4. Hammadoun ISSABRE says:

    Hi Aaron and Family,
    Congratulations!!! I have been reading many of your articles here or posts on the Facebook Lifestyle page. Very inspiring!!! I hope you will enjoy this time with your family, it will be an awesome experience and you’ll make memories that will last forever.
    I am planning a “mini” lap too for 2025 and will be following your progress, that is for sure. We will go in a Y62 patrol and Lifestyle AT2 that we already have. Rig is sorted out but there are a lot more to do as you would know. Our plan is to do one or two states in 4 months, then save up again and do another mini lap maybe 3 or 4 years later… Easier for us to manage this way with all the life commitments… We will see.
    Anyway enjoy the trip, looking forward to reading about it.

  5. Bobby Buttar says:

    Hi Aaron
    I wish you and family good luck for the travels. Its once in lifetime opportunity that you are going to take up. I am following you on Facebook and can’t wait to see the outback through the window of your camera. Safe travels bud. Cheers Bobby

  6. Hey Alan and Mel,

    Thanks so much for the warm wishes!

    Take care

  7. Alan & Mel says:

    Wishing you safe travels, and can’t wait to read about all the adventures and the places you visit.

  8. Cheers Damien,

    We are very much looking forward to it!

    Take care

  9. Damien Frost says:

    Thats awesome, make those memories. look forward to seeing the adventure unfold for you all

  10. Hey Katrina,

    Unfortunately this myth gets shared around far too often. In WA, we have stayed at two places where you had to contain your grey water. One was Cossack, and the other was Dampier Caravan Park, where you were given a bucket and had to walk it to the drain nearby.

    We contain all of our black water with a portable toilet on board that we setup outside, and if we really need to contain the grey water we can set up a portable tank very easily.

    In other states places can be a bit more firm, but there are thousands of people travelling Australia who aren’t able to contain their grey water, and only a tiny minority of camp sites that they have to avoid.

    This is something we’ll comment more on in our travels, but we aren’t expecting it to be any sort of problem

    All the best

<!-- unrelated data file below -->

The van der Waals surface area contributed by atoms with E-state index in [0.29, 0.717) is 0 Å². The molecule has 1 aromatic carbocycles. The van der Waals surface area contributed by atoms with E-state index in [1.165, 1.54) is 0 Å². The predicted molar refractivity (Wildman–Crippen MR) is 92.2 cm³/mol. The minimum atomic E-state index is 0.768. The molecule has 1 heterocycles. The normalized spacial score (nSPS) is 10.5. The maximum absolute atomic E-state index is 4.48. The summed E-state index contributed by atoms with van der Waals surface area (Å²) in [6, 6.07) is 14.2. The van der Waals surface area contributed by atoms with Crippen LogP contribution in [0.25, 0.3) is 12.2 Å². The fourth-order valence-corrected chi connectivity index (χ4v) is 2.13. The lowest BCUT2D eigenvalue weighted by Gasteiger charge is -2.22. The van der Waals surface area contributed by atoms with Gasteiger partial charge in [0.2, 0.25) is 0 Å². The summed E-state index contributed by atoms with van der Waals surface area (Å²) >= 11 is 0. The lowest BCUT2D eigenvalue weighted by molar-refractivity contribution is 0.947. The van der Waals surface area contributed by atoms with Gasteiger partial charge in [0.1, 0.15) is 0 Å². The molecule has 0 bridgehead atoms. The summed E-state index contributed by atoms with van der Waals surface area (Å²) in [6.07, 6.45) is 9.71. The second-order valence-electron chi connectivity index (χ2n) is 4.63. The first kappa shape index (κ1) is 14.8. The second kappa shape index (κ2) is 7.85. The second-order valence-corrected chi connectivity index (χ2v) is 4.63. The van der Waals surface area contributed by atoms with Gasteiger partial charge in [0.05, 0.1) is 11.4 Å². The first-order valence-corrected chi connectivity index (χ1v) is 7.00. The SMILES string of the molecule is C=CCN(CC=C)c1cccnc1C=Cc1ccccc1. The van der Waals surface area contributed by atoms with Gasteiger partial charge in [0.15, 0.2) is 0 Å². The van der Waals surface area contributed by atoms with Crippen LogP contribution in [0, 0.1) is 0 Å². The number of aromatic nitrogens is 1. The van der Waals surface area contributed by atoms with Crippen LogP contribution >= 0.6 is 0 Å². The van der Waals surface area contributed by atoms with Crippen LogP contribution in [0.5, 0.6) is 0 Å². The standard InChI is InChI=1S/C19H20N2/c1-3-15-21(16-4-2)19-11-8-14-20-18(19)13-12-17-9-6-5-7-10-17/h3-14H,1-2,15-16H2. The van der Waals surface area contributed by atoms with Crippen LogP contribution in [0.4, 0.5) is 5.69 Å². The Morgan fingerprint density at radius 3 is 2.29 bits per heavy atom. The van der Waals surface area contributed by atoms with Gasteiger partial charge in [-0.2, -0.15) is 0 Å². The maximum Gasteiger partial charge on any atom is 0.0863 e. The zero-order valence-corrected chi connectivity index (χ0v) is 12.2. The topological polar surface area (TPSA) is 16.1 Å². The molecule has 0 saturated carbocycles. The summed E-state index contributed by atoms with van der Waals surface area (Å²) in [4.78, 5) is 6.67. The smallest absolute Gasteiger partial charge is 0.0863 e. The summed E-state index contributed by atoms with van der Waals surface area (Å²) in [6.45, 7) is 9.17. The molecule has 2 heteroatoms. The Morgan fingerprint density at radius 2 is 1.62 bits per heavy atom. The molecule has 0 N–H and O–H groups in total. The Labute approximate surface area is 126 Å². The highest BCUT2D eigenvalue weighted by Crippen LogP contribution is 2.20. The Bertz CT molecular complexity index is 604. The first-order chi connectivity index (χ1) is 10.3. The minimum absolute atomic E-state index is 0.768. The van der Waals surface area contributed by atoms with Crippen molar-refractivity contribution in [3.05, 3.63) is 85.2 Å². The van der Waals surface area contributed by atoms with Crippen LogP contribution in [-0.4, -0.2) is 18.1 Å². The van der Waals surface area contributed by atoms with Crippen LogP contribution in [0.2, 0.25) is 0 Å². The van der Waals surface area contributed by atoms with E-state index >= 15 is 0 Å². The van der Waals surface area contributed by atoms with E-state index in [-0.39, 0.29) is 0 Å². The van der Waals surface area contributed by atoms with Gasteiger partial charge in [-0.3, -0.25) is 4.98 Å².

11. Hey Jason,

    Thanks mate, I’m glad you enjoyed it

    All the best

  12. Hey Jan and Deane,

    Thanks for your kind comments. We look forward to making lots of memories, and sharing as much as we can!

    See you out there!

  13. Hey Darron,

    Cheers mate! 6 months will fly, and I’m keen to hear how the LDV goes; I’ve heard plenty of good things from owners already. Good to hear you are taking your time to set things up well, in a way that suits you!

    Happy to catch up on the road!

  14. Hey Lloyd,

    New Zealand for 25 months sounds awesome! I’m glad you’ve found the blog useful, and appreciate your kind words

    Take care

  15. Hey Paul and Jo,

    Thanks for the comment, and pleased to hear you’re also on the journey of travelling this great country.

    We’d love to catch up; see you out there!

  16. Hey Stephen,

    Thanks for the well wishes. It’s going to be a big change!

    Take care

  17. Hey James,

    Thanks mate; much appreciated. We’ll be sharing plenty of adventures!

    Take care

  18. Hey Robert,

    Thanks, and it’s certainly going to be an adventure. There’s a lot of people travelling this great land today; maybe your time will come in the future?!

    Say hello if you see us!

    Take care

  19. Hey Paul,

    Cheers mate, appreciate it.

    Welcome along for the ride!

  20. Hey Branka,

    Have an amazing time on the Horizontal falls! We’ve not done that, and would love to. Sounds like you’ve got a great setup, and will have an awesome trip.

    All the best

  21. Hey Brian,

    Thanks for the kind words. We’d love to catch up on the road!

    Take care

  22. Hi Aaron,

    We are thinking of doing the lap, free camping a majority of the time, and we were led to believe you needed to be fully self contained to free camp, and were just wondering how you guys go about free camping without an onboard ensuite?


  23. Only one comment here: Very inspirational post this is!!!

  24. Congratulations on making a grand decision. Memories with the family last a lifetime and I am sure you are going to entertain us along the way. We intend to follow you and hopefully we will catch up somewhere along the track and say gidday.